Next Standing Rock? Pokanoket Nation in bid to reclaim land in Rhode Island

Next Standing Rock? Pokanoket Nation in bid to reclaim land in Rhode Island
A Native American tribe has set up an encampment on a mountain in Rhode Island, seeking to reclaim ancestral land from Brown University. The Pokanoket Nation says that Brown obtained the land improperly. The Ivy League school disagrees.

Five days ago, 50 to 70 members of the Pokanoket, who are not a federally recognized tribe, built an encampment at Potumtuk in Bristol, Rhode Island, claiming the right of tribal trust. The land they consider sacred was stolen from them during colonial warfare over 300 years ago, they say.

“We are not here trying to get over on anyone. We are saying we understand the law, we are operating in the proper capacity, we are capable of administrating and overseeing ourselves and our ancestors’ land and we have taken them into trust,” Neesu Wushuwunoag (Two Hawks) of the  Mashapaug Nahaganset tribe and director-general of the Aboriginal Nations of America, explained to RT.

In January 2016, the Pokanoket filed for an Aboriginal Title over the land, as they want it brought back under the tribe’s stewardship. Notices were filed with the federal government and by Brown University, but the tribe did not receive a response within the allotted 30 days of filing. They also filed a lawsuit against the town of Bristol and the state of Rhode Island, and recorded a Public and Constructive Notice with the town of Bristol.

Wushuwunoag said this would have given Brown University a chance to make a superior claim or rebut the claim during the 30-day period. No one has responded yet.

The tribe also met with representatives from the Rhode Island governor’s office and the attorney general. After the meeting, both parties stopped communicating with the tribe, according to Wushuwunoag.

Last year, the tribe had a repatriation ceremony at Potumtuk and raised the Pokanoket flag declaring their right to the land. Brown University officials took it down.

“To take down a nation’s flag is a sign of war,” Wushuwunoag told RT. “These are intelligent individuals, these are successful individuals, they know they law and they know what they are doing, and with that there was no further communication.”

For several years the Pokanoket have participated in Camp Wetu, a summer program run by Brown University on Mount Hope, Wushuwunoag said.

Sagamore Po Wauipi Neimpaug (William Guy), a chief of chiefs descended from Po Metacomet (also known as "King Philip"), has taught children about the tribe’s cultural traditions, history and experiences during colonialism.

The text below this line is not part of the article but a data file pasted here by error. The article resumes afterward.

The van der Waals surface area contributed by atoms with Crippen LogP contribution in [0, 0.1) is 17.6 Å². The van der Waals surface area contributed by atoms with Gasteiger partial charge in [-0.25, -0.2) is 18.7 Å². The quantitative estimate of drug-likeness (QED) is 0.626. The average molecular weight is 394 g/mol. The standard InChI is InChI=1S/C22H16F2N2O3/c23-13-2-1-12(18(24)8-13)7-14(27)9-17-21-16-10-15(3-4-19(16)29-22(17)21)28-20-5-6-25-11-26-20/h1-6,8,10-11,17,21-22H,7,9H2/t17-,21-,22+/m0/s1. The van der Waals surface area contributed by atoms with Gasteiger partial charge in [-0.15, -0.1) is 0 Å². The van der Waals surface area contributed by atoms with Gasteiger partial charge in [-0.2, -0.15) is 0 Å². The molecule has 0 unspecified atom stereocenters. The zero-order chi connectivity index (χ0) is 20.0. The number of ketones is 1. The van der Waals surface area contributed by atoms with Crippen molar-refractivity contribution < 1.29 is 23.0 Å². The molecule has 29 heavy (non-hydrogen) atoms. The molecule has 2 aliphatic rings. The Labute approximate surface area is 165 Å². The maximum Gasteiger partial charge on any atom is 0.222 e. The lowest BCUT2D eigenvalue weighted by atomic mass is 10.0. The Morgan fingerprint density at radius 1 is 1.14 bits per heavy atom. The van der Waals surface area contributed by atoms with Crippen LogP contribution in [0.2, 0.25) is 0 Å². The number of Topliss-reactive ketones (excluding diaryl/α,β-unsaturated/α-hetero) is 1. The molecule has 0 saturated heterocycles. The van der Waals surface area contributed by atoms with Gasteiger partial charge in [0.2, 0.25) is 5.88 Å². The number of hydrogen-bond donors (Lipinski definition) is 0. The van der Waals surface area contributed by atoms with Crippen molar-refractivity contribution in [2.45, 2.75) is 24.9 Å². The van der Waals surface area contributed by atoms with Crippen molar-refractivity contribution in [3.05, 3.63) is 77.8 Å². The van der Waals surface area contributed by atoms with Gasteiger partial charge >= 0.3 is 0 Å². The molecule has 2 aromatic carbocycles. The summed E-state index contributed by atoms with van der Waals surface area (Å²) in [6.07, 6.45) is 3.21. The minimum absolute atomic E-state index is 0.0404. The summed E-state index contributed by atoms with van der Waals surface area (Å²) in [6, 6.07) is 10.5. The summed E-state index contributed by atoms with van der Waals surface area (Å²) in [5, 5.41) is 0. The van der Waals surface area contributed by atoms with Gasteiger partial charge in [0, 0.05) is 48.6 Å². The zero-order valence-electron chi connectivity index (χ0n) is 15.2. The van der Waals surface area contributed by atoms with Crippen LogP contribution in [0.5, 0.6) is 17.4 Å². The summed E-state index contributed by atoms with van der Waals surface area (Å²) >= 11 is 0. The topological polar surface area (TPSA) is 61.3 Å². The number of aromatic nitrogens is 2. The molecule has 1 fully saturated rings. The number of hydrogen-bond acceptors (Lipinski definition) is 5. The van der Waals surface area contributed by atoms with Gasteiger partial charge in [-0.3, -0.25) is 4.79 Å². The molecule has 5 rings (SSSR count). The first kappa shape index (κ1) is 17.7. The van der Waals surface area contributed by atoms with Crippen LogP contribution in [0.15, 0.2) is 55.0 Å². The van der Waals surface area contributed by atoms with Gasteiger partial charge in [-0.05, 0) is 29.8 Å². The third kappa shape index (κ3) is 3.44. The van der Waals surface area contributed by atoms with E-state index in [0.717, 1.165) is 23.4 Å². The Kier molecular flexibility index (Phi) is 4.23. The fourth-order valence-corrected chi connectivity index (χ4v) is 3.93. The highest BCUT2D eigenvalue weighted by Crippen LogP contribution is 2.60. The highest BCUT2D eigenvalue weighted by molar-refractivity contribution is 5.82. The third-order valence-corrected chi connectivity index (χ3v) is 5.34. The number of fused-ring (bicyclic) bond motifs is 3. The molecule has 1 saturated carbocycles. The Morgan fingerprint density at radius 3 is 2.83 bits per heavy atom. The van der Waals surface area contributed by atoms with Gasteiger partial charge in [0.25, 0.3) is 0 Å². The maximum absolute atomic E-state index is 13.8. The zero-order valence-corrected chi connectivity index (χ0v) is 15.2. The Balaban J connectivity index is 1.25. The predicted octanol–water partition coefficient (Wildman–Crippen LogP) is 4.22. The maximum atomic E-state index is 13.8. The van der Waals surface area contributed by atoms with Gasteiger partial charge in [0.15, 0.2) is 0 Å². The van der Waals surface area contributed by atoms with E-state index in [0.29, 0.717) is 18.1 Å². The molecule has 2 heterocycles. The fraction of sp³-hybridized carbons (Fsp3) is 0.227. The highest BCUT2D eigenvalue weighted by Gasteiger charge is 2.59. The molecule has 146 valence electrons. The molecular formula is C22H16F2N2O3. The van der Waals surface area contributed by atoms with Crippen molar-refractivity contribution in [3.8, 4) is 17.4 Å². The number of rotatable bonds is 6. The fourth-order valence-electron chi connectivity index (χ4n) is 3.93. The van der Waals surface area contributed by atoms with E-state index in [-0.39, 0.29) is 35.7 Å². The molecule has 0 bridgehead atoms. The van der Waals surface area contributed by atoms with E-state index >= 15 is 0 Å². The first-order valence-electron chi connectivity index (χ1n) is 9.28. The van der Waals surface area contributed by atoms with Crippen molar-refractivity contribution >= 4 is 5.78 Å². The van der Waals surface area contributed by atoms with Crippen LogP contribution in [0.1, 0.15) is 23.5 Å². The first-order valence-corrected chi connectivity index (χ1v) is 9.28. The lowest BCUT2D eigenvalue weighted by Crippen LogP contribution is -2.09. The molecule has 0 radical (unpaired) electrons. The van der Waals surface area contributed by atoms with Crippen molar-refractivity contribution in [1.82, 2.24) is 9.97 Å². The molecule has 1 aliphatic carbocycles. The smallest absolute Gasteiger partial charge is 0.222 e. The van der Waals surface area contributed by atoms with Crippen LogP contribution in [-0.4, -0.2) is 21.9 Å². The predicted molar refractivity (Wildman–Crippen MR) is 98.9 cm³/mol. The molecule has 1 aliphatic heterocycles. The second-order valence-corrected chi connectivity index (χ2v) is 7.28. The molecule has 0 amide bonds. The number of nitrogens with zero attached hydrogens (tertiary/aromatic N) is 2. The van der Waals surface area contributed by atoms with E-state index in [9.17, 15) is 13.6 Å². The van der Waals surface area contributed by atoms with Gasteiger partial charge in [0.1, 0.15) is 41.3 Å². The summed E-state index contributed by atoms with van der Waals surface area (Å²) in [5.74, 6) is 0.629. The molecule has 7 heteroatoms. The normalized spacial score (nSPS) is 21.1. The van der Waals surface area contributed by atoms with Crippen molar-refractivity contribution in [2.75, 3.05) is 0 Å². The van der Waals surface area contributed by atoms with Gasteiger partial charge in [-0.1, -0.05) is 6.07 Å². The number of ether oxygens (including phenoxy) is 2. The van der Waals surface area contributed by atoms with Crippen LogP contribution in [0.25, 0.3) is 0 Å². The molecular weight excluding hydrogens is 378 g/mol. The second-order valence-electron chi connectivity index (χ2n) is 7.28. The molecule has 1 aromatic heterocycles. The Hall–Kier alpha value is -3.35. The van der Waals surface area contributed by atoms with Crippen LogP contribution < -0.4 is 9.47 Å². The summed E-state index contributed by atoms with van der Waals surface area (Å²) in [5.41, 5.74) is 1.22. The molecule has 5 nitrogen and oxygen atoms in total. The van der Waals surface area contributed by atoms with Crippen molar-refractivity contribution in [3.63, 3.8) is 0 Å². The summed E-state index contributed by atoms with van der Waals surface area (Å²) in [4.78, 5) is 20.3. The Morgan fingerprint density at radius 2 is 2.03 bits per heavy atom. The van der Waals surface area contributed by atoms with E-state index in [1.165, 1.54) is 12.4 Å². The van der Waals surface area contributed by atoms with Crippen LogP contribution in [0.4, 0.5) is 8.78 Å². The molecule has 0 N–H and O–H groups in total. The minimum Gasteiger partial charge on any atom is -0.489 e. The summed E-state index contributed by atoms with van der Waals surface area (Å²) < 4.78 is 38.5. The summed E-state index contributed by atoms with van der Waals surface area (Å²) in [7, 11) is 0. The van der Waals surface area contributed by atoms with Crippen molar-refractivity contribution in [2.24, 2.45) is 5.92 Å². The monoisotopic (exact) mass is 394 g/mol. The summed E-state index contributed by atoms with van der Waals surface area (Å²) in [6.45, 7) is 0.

It was the Pokanoket who first welcomed Puritan colonists to the continent, but later fought what became known as Metacomet’s War (King Philip’s War), in which they were eventually defeated. Metacomet was killed by colonists at Potumtuk, where his body was quartered.

Representatives from Brown University visited the encampment on Tuesday and said they would not be willing to turn over the land, but would be willing to give the tribe free access.

“Our focus was to listen and become knowledgeable about the Pokanoket Nation’s position. We also discussed Brown’s access to the land for our academic activities," Brown University said in a statement following Tuesday’s meeting. "This was the beginning of a conversation that we expect to continue as we work toward a resolution. We are open to engaging in sustained conversations about ensuring the best long-term solution for access for all the Indigenous Nations in this area.”

Brown should be discussing what they are going to pay the tribe for using the land, having buildings on the land, and running classes there, Wushuwunoag said.

During the meeting, Sagamore William told the school representatives that the land was not theirs, but “our land by blood line, by paperwork and trust, and by the mere fact we are now on it,” according to Wushuwunoag.

If Brown University continues to say it can’t turn over the land, then “let’s settle in court,” the tribe's spokesman said.

“We would be more than happy to go to a court of law and take a look from a lawful standpoint of who has the superior claim to this land. It is quite obvious it is us, and they haven’t rebutted anything on paper or in conversation,” Wushuwunoag said.

The 375-acre (152-hectare) property is located about half an hour's drive from the university campus in Providence. Brown officials said the land had been donated in parcels over a period of years, beginning in the 1950s.

By Rebecca Myles @RebMyles